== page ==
MDN, as part of the Mozilla Foundation, provide all that documentation on a voluntary basis. Those articles and examples are written by people giving up free time to create tutorials and document web design and web development standards. Most of the people volunteering are experts in their field, so maybe some of what they write is difficult to understand for beginners. One nice thing, all you need to do is use the same GitHub account you use for FCC and go login over at MDN and start contributing if you think you can make some improvements :grinning::+1:


#7

And the fact that Mozillla does so much to set web standards and run nearly as a charity organization is amazing. I have heard that Google is the single largest financial contributor, think whatever of that as one will. But they almost operate solely on support of others and still give so much back to developers and designers alike. WebAssembly and Hybrid App development would even have been slower in the making if not for Mozilla.
W3Schools can be useful for a quick lookup, I use it when I am a bit stumped, but I agree resources like MDN are a good place to learn as well as give back when a person is ready :blush:


#8

alternative


#9

I agree 100%. MDN is always being linked as the go-to source…but it’s not beginner friendly at all. The examples just aren’t clear on that site, as you pointed out. For now, stick with the alternatives until you can get an idea of what the hell MDN is talking about.

One thing I have learned about trying to learn this skill set and work in the field is that developers often make things more complicated then it needs to be. Sort of purposely creating a barrier of entry for beginners/ new comers behind them.


#10

I definately got that impression as well. I also think that the predominant personality type - who is heralded by their peers as most qualified to teach the subject of coding - is more often than not… mildly impaired on the visual design and arts front. In my experience, these minds are poor communicators and lack skill and empathy in their use of analogies etc. If it makes sense to them, well then, it certainly makes sense to everyone (who is not a moron.) Makes entry into the field a real hurdle in and of itself. Ya have to find the rare ones who are good at both (who are the real teachers). My instinct tells me Mozilla and other elite orgs are not concerning themselves much with how clearly one communicates a simple concept… But more on their Stackoverflow rating lol. If one makes it appear too simple - perhaps one’s skills are judged as too simple - in that environment? Anyhow… Conjecture I admit. Definately seems that way though.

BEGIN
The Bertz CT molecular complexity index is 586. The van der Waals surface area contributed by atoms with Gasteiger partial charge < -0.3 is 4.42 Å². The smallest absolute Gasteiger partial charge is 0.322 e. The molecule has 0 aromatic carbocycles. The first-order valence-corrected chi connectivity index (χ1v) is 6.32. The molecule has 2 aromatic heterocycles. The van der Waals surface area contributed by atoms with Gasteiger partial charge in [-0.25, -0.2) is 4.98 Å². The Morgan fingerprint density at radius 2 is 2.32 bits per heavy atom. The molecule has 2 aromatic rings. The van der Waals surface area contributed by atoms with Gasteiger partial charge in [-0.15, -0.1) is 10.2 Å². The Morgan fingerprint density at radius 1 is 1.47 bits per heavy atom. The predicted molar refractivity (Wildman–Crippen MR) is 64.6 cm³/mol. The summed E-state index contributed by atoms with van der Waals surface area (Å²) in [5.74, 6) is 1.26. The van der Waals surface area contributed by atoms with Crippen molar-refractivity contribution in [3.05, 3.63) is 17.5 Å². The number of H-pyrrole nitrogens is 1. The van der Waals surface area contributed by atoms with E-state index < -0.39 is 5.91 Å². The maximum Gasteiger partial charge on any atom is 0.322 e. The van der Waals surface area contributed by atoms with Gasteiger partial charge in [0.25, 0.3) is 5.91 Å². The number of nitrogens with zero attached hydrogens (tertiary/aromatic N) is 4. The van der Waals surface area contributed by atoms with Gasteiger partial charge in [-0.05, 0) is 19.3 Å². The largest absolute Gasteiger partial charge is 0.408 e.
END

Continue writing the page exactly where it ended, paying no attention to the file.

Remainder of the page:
Thanks for your response. Good to know others notice it too. There are other resources thank heavens.


#11

Cool. I didnt know we could contribute. Something to think about down the line for sure. Thanks for illuminating that. :slight_smile: Yeah, with involvement of “experts” it definitely becomes impaired in terms of clarity. A good group to turn to if you want the ultimate hardcore almanac of a coding language, but I’m definately finding that to be a very different thing than the ultimate reference for varying levels of developers. Perhaps it wasn’t meant to be the latter.